MPF bounces back into profit, but fails to keep pace with Hang Seng

一月 4, 2013
Joe Chan

Retirement funds rebound from a loss in 2011 to a 12 per cent gain last year – the best return since 2009 – but fail to keep pace with stocks

The Mandatory Provident Fund (MPF) enjoyed its best returns since 2009 last year, but could not beat the Hang Seng Index.

The 453 retirement funds, which cover the city’s 2.5 million employees, returned on average 12.07 per cent, swinging into the black from an average loss of 8.42 per cent in 2011 and improving on a 7.18 per cent gain in 2010.

It was the best year since 2009, when the funds returned 25.88 per cent after a 26 per cent loss in crisis-stricken 2008, according to data provider Lipper.

Last year’s performance was better than the dismal MPF returns of late and much higher than the returns offered by bank deposits. But it fell short of the city’s key stock index, the Hang Seng, which rose 23 per cent.

The MPF, criticised for its high management fees and low returns, is a compulsory retirement scheme that requires employers and employees to pay 5 per cent of individual salaries – up to HK$1,250 a month from each side – into funds run by banks, insurance firms or fund companies.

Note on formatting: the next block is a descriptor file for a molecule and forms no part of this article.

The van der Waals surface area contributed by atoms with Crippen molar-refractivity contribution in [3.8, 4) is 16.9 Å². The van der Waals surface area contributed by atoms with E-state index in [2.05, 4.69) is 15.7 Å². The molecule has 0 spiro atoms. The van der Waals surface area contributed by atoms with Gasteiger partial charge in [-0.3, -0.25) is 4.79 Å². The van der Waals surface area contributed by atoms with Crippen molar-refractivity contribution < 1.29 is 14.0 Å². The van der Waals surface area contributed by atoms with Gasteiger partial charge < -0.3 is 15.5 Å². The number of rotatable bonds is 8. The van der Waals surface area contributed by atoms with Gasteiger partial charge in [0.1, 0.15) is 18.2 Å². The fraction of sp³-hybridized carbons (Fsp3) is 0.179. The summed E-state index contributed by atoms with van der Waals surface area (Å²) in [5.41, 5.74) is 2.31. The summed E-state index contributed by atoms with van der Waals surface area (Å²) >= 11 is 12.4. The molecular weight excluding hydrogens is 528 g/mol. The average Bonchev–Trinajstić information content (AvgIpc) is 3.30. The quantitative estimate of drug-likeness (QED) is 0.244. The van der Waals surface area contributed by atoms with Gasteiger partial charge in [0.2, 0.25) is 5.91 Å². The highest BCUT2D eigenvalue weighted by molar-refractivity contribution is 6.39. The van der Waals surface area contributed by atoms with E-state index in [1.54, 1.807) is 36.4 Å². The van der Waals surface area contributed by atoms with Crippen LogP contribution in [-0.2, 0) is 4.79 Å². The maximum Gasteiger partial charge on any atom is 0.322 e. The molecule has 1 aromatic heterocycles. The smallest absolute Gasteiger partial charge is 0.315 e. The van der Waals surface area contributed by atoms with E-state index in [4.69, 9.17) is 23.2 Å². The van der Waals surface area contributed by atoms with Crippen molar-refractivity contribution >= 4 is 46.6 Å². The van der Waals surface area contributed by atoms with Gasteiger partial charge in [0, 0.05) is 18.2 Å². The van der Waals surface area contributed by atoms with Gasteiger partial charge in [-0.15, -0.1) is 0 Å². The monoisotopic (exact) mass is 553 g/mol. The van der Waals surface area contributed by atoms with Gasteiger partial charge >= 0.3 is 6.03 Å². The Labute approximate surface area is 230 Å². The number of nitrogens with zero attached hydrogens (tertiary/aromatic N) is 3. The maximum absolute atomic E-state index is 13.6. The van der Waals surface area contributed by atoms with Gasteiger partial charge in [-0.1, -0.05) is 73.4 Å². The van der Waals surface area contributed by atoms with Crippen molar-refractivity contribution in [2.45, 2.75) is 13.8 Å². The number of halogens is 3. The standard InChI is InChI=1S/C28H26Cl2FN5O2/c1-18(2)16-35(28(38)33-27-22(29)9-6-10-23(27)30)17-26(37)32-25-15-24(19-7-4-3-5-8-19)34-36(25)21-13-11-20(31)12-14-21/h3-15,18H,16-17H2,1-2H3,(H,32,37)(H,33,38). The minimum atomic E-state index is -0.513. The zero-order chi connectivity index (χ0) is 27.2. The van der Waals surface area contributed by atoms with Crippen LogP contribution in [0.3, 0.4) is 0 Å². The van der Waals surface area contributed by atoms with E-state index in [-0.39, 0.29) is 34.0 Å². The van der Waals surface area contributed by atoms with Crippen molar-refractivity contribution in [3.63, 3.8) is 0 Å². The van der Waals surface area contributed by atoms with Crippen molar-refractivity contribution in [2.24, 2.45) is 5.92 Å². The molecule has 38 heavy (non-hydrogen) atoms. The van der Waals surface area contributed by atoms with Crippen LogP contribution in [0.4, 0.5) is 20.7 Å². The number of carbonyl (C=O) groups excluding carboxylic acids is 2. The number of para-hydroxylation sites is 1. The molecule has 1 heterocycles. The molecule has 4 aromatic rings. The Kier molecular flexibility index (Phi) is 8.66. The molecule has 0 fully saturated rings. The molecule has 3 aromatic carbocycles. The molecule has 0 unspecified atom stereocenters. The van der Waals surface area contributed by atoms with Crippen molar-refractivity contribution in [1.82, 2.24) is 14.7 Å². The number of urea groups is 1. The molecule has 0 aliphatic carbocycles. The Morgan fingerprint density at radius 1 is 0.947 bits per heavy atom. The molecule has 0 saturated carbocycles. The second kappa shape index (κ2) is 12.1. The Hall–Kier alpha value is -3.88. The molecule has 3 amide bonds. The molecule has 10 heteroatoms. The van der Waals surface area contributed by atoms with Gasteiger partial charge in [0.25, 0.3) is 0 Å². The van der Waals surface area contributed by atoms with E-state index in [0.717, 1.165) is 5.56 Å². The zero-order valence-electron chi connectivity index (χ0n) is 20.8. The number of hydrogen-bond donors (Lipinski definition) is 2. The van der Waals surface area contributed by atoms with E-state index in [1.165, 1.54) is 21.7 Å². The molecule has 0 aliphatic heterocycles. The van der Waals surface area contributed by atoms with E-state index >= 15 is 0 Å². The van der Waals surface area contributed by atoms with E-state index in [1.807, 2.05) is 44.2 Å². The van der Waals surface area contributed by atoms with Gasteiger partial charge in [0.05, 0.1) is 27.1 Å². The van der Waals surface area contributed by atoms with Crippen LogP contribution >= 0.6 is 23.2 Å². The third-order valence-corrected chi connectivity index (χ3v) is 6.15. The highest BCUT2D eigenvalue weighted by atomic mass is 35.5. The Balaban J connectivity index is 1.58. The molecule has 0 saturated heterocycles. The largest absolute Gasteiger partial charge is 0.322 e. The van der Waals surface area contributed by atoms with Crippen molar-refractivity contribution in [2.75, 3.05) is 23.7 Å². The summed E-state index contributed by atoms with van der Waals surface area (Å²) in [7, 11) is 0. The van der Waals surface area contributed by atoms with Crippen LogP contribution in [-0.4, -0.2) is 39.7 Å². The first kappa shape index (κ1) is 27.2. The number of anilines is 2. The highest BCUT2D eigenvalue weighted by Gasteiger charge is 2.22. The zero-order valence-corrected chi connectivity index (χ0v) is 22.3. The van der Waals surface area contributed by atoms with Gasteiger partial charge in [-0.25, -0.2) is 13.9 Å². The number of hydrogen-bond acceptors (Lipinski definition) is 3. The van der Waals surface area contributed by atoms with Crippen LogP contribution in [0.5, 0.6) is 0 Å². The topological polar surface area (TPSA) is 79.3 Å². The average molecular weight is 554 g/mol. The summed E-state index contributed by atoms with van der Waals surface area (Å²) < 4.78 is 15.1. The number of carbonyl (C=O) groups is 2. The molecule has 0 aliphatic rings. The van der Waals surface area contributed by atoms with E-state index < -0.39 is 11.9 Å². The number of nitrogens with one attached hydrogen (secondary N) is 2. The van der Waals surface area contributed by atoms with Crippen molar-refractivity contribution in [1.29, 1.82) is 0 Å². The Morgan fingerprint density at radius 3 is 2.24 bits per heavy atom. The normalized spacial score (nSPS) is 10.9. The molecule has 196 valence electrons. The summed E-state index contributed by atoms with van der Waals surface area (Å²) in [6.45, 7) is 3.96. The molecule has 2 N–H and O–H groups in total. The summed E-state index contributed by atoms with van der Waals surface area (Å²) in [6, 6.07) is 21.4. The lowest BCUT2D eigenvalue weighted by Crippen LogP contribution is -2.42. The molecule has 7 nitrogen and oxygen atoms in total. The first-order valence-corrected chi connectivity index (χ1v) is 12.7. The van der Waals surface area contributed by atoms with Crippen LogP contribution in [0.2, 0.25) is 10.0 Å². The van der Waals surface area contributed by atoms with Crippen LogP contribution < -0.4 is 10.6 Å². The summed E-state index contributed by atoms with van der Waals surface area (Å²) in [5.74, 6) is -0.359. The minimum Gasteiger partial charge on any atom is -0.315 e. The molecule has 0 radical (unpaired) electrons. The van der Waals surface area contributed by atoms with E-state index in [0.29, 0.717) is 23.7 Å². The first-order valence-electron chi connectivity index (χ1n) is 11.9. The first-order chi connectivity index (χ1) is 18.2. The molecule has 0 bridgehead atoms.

Bosses choose the fund provider but employees can choose which of the provider’s funds they want the money to be invested in and can switch the fund manager for their part of the contribution once a year.

Last year’s best performers were equity funds, which returned 17.89 per cent – a turnaround from an average loss of 15.12 per cent in 2011.

These funds, which invest in stocks in markets ranging from Hong Kong to the US, Europe and elsewhere, are the second-most popular MPF vehicles, accounting for 35 per cent of all fund assets.

Mixed-asset funds – a combination of bonds and stocks and the most popular choice, representing almost half of all MPF assets – returned 11.73 per cent, after losing 7.28 per cent in 2011.

Bond funds returned 4.27 per cent, compared with a 2.75 per cent gain in 2011.

Joseph Tong Tang, executive director of Sun Hung Kai Financial, said MPFs’ strong returns last year had much to do with the monetary easing policies initiated by governments around the world to keep interest rates low and provide ample liquidity to keep their economies humming.

“We have started to see a bull run from the fourth quarter of last year, which is likely to continue this year. Employees who switched to equity funds three months ago have seen good returns, and I think it is not too late for them to do so even now. The bull run is likely to continue for some time,” Tong said.

Mark Konyn, chief executive of Cathay Conning Asset Management, said most MPF investors choose multi-asset funds and are benefiting from diversification as bonds performed well through the year and offset some of the equity losses earlier in the year. He said this year would continue to be volatile.

“There is wide expectation that volatility will increase as the US addresses the debt ceiling and budget issues. But China equities are continuing to recover from their lows,” Konyn said.

Rex Auyeung Pak-kuen, Asia president of US pension and investment fund operator Principal Financial Group, agreed: “For 2013, I continue to take the view that it will be as volatile as 2012.”

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